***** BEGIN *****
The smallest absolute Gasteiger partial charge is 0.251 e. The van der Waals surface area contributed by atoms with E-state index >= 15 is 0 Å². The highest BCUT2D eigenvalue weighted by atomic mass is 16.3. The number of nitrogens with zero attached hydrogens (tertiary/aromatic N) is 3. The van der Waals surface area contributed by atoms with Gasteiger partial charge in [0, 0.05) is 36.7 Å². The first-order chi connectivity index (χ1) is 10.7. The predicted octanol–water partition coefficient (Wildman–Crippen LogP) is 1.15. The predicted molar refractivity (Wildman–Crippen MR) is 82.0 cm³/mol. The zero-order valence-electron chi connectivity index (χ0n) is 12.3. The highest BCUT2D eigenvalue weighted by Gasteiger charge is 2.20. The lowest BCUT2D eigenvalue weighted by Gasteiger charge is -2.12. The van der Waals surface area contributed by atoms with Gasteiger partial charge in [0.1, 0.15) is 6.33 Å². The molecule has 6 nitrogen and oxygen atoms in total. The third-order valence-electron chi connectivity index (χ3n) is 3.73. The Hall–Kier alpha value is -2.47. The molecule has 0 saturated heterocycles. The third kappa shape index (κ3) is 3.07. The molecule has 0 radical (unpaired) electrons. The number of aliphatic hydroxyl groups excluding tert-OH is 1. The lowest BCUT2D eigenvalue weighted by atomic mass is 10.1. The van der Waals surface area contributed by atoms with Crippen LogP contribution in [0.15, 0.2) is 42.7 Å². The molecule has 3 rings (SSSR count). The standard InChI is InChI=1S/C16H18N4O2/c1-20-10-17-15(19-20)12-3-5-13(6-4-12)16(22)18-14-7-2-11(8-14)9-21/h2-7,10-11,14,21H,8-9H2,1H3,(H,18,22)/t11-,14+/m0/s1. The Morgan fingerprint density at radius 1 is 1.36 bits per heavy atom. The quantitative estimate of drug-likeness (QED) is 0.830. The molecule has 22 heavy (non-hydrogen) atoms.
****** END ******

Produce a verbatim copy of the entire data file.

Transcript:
The smallest absolute Gasteiger partial charge is 0.251 e. The van der Waals surface area contributed by atoms with E-state index >= 15 is 0 Å². The highest BCUT2D eigenvalue weighted by atomic mass is 16.3. The number of nitrogens with zero attached hydrogens (tertiary/aromatic N) is 3. The van der Waals surface area contributed by atoms with Gasteiger partial charge in [0, 0.05) is 36.7 Å². The first-order chi connectivity index (χ1) is 10.7. The predicted octanol–water partition coefficient (Wildman–Crippen LogP) is 1.15. The predicted molar refractivity (Wildman–Crippen MR) is 82.0 cm³/mol. The zero-order valence-electron chi connectivity index (χ0n) is 12.3. The highest BCUT2D eigenvalue weighted by Gasteiger charge is 2.20. The lowest BCUT2D eigenvalue weighted by Gasteiger charge is -2.12. The van der Waals surface area contributed by atoms with Gasteiger partial charge in [0.1, 0.15) is 6.33 Å². The molecule has 6 nitrogen and oxygen atoms in total. The third-order valence-electron chi connectivity index (χ3n) is 3.73. The Hall–Kier alpha value is -2.47. The molecule has 0 saturated heterocycles. The third kappa shape index (κ3) is 3.07. The molecule has 0 radical (unpaired) electrons. The number of aliphatic hydroxyl groups excluding tert-OH is 1. The lowest BCUT2D eigenvalue weighted by atomic mass is 10.1. The van der Waals surface area contributed by atoms with Crippen LogP contribution in [0.15, 0.2) is 42.7 Å². The molecule has 3 rings (SSSR count). The standard InChI is InChI=1S/C16H18N4O2/c1-20-10-17-15(19-20)12-3-5-13(6-4-12)16(22)18-14-7-2-11(8-14)9-21/h2-7,10-11,14,21H,8-9H2,1H3,(H,18,22)/t11-,14+/m0/s1. The Morgan fingerprint density at radius 1 is 1.36 bits per heavy atom. The quantitative estimate of drug-likeness (QED) is 0.830. The molecule has 22 heavy (non-hydrogen) atoms.